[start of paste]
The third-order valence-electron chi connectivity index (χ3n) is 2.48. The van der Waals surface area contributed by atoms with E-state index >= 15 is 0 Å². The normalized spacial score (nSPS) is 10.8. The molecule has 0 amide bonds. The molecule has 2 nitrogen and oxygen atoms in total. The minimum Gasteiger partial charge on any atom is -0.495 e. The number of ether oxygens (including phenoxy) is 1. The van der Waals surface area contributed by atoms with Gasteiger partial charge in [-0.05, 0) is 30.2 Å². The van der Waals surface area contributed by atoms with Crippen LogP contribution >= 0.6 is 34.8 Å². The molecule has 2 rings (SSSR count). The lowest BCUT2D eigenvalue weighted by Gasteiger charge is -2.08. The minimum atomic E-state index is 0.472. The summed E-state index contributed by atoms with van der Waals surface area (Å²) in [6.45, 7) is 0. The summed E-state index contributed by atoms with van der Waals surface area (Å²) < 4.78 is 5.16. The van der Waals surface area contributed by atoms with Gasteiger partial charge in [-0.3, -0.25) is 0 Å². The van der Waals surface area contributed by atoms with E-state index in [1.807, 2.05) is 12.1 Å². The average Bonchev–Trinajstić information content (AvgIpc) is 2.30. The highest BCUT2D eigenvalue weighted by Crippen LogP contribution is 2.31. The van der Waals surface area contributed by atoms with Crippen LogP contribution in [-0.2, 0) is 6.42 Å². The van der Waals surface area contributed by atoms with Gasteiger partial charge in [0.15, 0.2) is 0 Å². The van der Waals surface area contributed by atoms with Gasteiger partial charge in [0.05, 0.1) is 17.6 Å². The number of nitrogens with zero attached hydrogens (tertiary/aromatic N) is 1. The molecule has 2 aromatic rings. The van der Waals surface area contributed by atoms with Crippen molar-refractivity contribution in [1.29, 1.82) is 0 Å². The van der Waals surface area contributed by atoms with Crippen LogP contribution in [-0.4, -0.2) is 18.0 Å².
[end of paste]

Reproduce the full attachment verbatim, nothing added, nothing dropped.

The third-order valence-electron chi connectivity index (χ3n) is 2.48. The van der Waals surface area contributed by atoms with E-state index >= 15 is 0 Å². The normalized spacial score (nSPS) is 10.8. The molecule has 0 amide bonds. The molecule has 2 nitrogen and oxygen atoms in total. The minimum Gasteiger partial charge on any atom is -0.495 e. The number of ether oxygens (including phenoxy) is 1. The van der Waals surface area contributed by atoms with Gasteiger partial charge in [-0.05, 0) is 30.2 Å². The van der Waals surface area contributed by atoms with Crippen LogP contribution >= 0.6 is 34.8 Å². The molecule has 2 rings (SSSR count). The lowest BCUT2D eigenvalue weighted by Gasteiger charge is -2.08. The minimum atomic E-state index is 0.472. The summed E-state index contributed by atoms with van der Waals surface area (Å²) in [6.45, 7) is 0. The summed E-state index contributed by atoms with van der Waals surface area (Å²) < 4.78 is 5.16. The van der Waals surface area contributed by atoms with Gasteiger partial charge in [-0.3, -0.25) is 0 Å². The van der Waals surface area contributed by atoms with E-state index in [1.807, 2.05) is 12.1 Å². The average Bonchev–Trinajstić information content (AvgIpc) is 2.30. The highest BCUT2D eigenvalue weighted by Crippen LogP contribution is 2.31. The van der Waals surface area contributed by atoms with Crippen LogP contribution in [-0.2, 0) is 6.42 Å². The van der Waals surface area contributed by atoms with Gasteiger partial charge in [0.15, 0.2) is 0 Å². The van der Waals surface area contributed by atoms with Gasteiger partial charge in [0.05, 0.1) is 17.6 Å². The number of nitrogens with zero attached hydrogens (tertiary/aromatic N) is 1. The molecule has 2 aromatic rings. The van der Waals surface area contributed by atoms with Crippen molar-refractivity contribution in [1.29, 1.82) is 0 Å². The van der Waals surface area contributed by atoms with Crippen LogP contribution in [-0.4, -0.2) is 18.0 Å².